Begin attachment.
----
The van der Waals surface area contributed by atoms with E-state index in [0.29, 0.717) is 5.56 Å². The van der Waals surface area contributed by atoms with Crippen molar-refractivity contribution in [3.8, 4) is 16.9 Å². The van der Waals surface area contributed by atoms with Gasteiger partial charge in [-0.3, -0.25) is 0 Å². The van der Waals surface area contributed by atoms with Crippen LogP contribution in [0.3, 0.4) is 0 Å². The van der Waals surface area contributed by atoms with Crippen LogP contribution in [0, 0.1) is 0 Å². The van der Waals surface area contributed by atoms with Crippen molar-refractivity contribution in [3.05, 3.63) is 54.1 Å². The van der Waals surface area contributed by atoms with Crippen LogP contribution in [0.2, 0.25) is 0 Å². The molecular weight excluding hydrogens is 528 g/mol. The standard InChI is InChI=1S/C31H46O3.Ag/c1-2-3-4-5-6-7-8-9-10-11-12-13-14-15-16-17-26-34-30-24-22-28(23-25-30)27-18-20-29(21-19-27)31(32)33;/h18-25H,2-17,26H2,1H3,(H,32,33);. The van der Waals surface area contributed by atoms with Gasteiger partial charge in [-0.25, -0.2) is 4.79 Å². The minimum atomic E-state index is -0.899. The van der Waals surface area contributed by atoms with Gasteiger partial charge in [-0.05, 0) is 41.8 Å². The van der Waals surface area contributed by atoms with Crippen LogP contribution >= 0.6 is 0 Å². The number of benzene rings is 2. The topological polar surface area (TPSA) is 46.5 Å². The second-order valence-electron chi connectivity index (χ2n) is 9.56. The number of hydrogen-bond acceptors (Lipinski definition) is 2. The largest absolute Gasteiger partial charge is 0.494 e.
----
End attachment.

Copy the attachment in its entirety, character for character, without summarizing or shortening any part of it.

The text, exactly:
The van der Waals surface area contributed by atoms with E-state index in [0.29, 0.717) is 5.56 Å². The van der Waals surface area contributed by atoms with Crippen molar-refractivity contribution in [3.8, 4) is 16.9 Å². The van der Waals surface area contributed by atoms with Gasteiger partial charge in [-0.3, -0.25) is 0 Å². The van der Waals surface area contributed by atoms with Crippen LogP contribution in [0.3, 0.4) is 0 Å². The van der Waals surface area contributed by atoms with Crippen LogP contribution in [0, 0.1) is 0 Å². The van der Waals surface area contributed by atoms with Crippen molar-refractivity contribution in [3.05, 3.63) is 54.1 Å². The van der Waals surface area contributed by atoms with Crippen LogP contribution in [0.2, 0.25) is 0 Å². The molecular weight excluding hydrogens is 528 g/mol. The standard InChI is InChI=1S/C31H46O3.Ag/c1-2-3-4-5-6-7-8-9-10-11-12-13-14-15-16-17-26-34-30-24-22-28(23-25-30)27-18-20-29(21-19-27)31(32)33;/h18-25H,2-17,26H2,1H3,(H,32,33);. The van der Waals surface area contributed by atoms with Gasteiger partial charge in [-0.25, -0.2) is 4.79 Å². The minimum atomic E-state index is -0.899. The van der Waals surface area contributed by atoms with Gasteiger partial charge in [-0.05, 0) is 41.8 Å². The van der Waals surface area contributed by atoms with Crippen LogP contribution >= 0.6 is 0 Å². The number of benzene rings is 2. The topological polar surface area (TPSA) is 46.5 Å². The second-order valence-electron chi connectivity index (χ2n) is 9.56. The number of hydrogen-bond acceptors (Lipinski definition) is 2. The largest absolute Gasteiger partial charge is 0.494 e.